Books: Visions Before Midnight — Schmlittering prizes | clivejames.com
[Invisible line of text as temporary way to expand content column justified text width to hit margins on most viewports, simply for improved display stability in the interval between column creation and loading]

Schmlittering prizes

The first in a series of six plays about ‘fifties Cambridge written by Frederic Raphael under the collective title of The Glittering Prizes (BBC2), ‘An Early Life’ starred Tom Conti as an energetic, sensitive, witty and passionate student, singled out by his Jewishness and alacrity of mind.

From the ample pre-publicity there were good reasons to think that Frederic Raphael had based this central character on himself. Whatever the truth of that, Adam Morris (for so the pivotal figure in the play was named, ‘Frederic Raphael’ having presumably been judged too direct) was certainly a good subject for a Bildurigsroman — or would have been, had he not arrived in Cambridge with his Bildung already completed.

Normally there is no juicier topic than a bright young man coming up to university and getting his education. But Adam Morris seemed to have got his in the sixth form, leaving him nothing to do with his Cambridge days except (a) make the odd pardonable mistake, and (b) lose his virginity. The odd pardonable mistake lay in underestimating the nasty-looking aristocratic mother of his dying room-mate; from her he learned a lesson in self-denial. He lost his virginity, with enviable lack of fuss, to a beautiful student teacher.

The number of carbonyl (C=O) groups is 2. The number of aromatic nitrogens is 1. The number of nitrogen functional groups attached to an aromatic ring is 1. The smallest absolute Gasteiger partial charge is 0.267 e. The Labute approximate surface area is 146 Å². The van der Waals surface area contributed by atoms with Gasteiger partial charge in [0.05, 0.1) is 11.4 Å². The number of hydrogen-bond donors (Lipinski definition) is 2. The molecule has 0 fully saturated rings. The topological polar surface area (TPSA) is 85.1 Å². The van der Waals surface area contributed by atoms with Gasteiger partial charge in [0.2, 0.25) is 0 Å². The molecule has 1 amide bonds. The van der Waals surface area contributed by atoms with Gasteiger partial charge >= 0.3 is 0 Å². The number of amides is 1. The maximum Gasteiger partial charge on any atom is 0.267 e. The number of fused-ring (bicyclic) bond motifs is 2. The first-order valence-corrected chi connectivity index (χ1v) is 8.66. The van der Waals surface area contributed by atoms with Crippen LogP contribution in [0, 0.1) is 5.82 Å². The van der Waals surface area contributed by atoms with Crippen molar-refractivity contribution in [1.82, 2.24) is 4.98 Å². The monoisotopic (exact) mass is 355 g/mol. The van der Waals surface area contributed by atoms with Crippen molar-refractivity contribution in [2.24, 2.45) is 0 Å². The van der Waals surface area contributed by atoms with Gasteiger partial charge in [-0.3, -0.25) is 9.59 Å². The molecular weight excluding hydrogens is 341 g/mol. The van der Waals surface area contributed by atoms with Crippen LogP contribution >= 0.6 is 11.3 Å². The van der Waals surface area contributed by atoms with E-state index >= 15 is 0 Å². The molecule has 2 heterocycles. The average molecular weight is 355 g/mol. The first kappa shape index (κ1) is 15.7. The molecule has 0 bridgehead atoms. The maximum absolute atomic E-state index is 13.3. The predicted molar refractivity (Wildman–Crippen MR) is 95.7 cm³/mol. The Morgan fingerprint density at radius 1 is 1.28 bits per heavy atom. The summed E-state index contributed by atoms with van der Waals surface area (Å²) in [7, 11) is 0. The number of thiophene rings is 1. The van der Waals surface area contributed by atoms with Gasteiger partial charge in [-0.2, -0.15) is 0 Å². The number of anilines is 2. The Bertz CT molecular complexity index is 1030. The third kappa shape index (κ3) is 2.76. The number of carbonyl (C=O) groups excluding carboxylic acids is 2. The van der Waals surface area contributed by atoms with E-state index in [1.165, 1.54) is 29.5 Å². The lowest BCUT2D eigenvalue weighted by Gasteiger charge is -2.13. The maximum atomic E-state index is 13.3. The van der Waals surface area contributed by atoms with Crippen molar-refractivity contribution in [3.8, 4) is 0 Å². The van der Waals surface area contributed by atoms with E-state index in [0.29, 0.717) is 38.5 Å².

Apart from these events, which were doubtless formative in their different ways, Adam was already uncannily intact — sardonic, wise, mature. He was crass about attacking people’s religious faith, but you could see his reasons. Otherwise he had the aphoristic subtlety of Montaigne. There seemed small reason for his being a student at all. He should have been doing the teaching. Cambridge, for better or for worse, is a place where young people grow and change. Adam was above that. Tom Conti played Adam in a style reminiscent of Peter Sellers pretending to be a lounge-lizard. So tentative and inwardly giggling a manner half-worked when Conti was being Madame Bovary’s husband last year, but didn’t work at all when he was being energetic, sensitive, witty and passionate, singled out by his Jewishness and alacrity of mind. When not emitting one of the clever things Frederic Raphael once said (or else would have said, but thought of too late, and so is saying now), Conti conveyed introspection by encouraging his eyes to glisten wetly, while smiling with secret knowledge.

The hard-to-take hero would have mattered less if the play built around him had given you more idea of what Cambridge in that period was actually like. Doubtless future episodes will. But here, in the instalment that was meant to set the tone, there was precious little sense of anything special going on — and ’fifties Cambridge, after all, was the time and place when all the hot-shots who have since dominated the media were getting to know one another. They were, or if they weren’t they are, self-consciously a Generation.